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Elements of life.

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Introduction

Terminology (Including Scientific International Units) Atom: Smallest whole particle, can not be broken down in a chemical reaction Molecule: Two or more atoms covalently bonded Balanced Equation: Same number of each atom on each side, since in a closed system, according to the Law of Conservation of Mass, the total mass is the same after a chemical reaction as before, equations must balance Empirical formula: Simplest ratio of types of atoms in substance e.g. CH2(ethene.) In an equation, oxygen is calculated by the difference. Molecular formula: Actual numbers of different types of atom e.g. C2H4 (ethene) Structural formula: Shows how the atoms are arranged H-O-H 1 dm3 = 1 litre = 1000cm3 10ml = 1cl Moles 1 mol: Quantity of particles ( Avagadro constant (L) = no. atoms in 12g of Carbon12 isotope 1 mol = 6.023 x 1023 mol-1 ) 1 mol dm -3 = 1 mole of substance in something else e.g. 1M HCl in Water Relative Atomic Mass (also RAM or Ar) The amount of substance which has 1mol of particles there will be 6.023 x 1023 mol-1 particles. The Carbon 12 isotope is used to compare the masses to because the actual masses are far too small to be used. It is calculated by: Relative atomic mass Ar = Average mass of an atom of an element x 12 Mass of one atom of Carbon 12 Average mass is used because there are isotopes Moles = Mass RAM Relative Molecular Mass (also RMM or Mr) The sum of Ars in a molecular substance Relative molecular mass Mr = Average mass of an atom of an entity x 12 Mass of one atom of Carbon 12 Entity means simplest formula unit e.g. H20 Moles = Mass RMM This is very similar to formula mass, and the same principles apply, however, molecular mass applies only to covalent substances, in ionic compounds the formula unit is not a molecule, but is a group of ions. ...read more.

Middle

H H H H H H + n According to the Big Bang theory, all elements in our bodies originate from nuclear fusion reactions. At the high temperatures in gas clouds of stars the electrons have enough energy to escape the nuclei, so the gases are ionised, in a plasma, in which the positive ionised electrons are in a 'sea' of delocalised negative electrons. They have very different properties to the same gases at lower temperatures. Plasma forms the stars and so is the most common form of matter in the universe. It is hoped that nuclear fusion reactions can be harnessed to produce electrical energy on earth, but safely generating the temperatures required for plasma and containing it sustainably, safely and economically, is very difficult. Mass spectrometers Inside a mass spectrometer there is a vacuum. There is also an ionisation chamber, into which a sample of the vapour of an element is injected, and then bombarded with electrons, the collisions with them cause the atoms to lose an electron and form positive ions. This beam is accelerated by an electric field, then deflected by a magnetic field. The amount of deflection varies according to the charge to mass ratio of the ions. Since the charge is the same for all electrons, the deflection varies according to the mass. Lighter ions, from lighter isotopes are more deflected than heavier ones, so different mass particles can be separated and identified. The detector counts the number of each different ion forming upon it and so a percentage of the abundancy of each isotope can be measured. X (g) + e- X+ (g) + 2e- Light Wave model - Light is a form of electromagnetic radiation with wavelength and frequency, it always travels the same distance in the same medium in the same time, in c, e.g. c= 3 x 108 ms-1 in a vacuum. Wavelength (?) ...read more.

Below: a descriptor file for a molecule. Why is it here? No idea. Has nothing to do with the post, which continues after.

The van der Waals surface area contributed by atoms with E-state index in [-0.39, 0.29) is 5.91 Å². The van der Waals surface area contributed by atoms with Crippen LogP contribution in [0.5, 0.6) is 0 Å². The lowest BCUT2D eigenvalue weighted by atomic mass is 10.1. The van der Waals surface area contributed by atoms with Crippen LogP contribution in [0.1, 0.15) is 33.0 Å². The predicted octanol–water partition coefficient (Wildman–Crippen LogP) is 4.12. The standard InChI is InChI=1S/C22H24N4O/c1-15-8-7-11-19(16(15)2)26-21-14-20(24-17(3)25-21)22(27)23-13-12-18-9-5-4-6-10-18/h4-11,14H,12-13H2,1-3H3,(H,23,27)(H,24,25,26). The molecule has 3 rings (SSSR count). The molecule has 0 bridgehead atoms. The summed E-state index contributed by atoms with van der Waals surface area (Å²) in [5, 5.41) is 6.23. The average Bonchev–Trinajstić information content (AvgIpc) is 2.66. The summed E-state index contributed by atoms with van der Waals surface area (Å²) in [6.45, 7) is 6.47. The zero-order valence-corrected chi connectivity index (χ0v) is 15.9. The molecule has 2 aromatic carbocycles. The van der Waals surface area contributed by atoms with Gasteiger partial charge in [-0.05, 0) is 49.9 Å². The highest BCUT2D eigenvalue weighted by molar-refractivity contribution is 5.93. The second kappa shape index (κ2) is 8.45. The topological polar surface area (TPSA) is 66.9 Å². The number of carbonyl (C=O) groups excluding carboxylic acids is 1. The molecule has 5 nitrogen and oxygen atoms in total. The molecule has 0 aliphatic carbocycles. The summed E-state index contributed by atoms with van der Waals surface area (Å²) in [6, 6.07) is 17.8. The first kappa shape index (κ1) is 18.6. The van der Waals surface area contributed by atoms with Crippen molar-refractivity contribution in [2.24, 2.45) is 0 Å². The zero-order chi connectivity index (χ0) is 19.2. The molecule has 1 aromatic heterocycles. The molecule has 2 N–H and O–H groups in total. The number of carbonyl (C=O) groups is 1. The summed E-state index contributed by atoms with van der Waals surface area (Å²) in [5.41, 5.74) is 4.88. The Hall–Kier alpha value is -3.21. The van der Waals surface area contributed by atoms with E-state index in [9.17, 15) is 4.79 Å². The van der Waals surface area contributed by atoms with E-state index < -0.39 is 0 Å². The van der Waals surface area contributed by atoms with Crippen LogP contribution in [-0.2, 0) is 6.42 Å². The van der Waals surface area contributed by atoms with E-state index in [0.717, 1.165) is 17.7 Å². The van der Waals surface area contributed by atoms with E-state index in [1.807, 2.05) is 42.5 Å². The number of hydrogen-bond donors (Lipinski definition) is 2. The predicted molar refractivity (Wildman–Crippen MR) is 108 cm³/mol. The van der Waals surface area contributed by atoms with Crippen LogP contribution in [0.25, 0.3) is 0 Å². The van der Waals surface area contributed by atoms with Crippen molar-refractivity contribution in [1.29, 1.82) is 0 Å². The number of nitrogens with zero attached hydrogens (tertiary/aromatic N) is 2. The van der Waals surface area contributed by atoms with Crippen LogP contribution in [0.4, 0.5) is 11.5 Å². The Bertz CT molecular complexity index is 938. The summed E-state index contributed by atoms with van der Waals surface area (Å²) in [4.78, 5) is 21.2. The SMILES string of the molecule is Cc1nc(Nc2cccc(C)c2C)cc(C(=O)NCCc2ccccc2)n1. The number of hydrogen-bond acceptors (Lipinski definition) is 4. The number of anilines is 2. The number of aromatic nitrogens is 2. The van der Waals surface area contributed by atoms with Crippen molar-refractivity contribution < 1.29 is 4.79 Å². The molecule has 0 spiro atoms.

Conclusion

Then enough sulphuric acid should be added to dissolve all the solid, using a glass rod to stir it. Then use a funnel to transfer the beaker contents into a 250cm3 volumetric flask, using sulphuric acid to ensure it is all transferred. Then dilute sulphuric acid should be added until it is about 1cm below the graduation mark. The beaker should then be stoppered and inverted to mix the solution. Some should then be added to the burette. Just one extra drop of MnO4- in this case, would turn the solution purple Spectroscopy - how light and matter interact Clean the end of a Nichrome wire (not the end with the cork on!) by heating it strongly and then dipping into concentrated Hydrochloric Acid, repeat this until when in the flame, the colour does not change. Then clamp a spectroscope horizontally inline with the Bunsen flame. Moisten the tip of the wire with distilled water, and dip it into a metal chloride and look through the spectroscope at the colour of the flame. Chemistry of Group 1 and 2 elements 1. Observations of reactions of them with water can be made, and then pH measured with universal indicator 2. Heating them in a test tube and then bubbling the gas through limewater can be done to see the thermal stability of the carbonates of them Lab procedure * Before using equipment it should be cleaned with distilled water * The meniscus should just touch the graduation marker when measuring * A pipette should be used to add the last 1 cm of a substance so that it is accurate * The burette should be run out initially to remove any air bubbles, into a spare beaker * The tap should be turned with one hand, gradually, and the other hand should stir the beaker * The volume on the buttette should be recorded before and after the titration * The first attempt should be approximate to give an idea for the others * It should then be repeated until the three volumes are within 0.1cm3 of each other ...read more.

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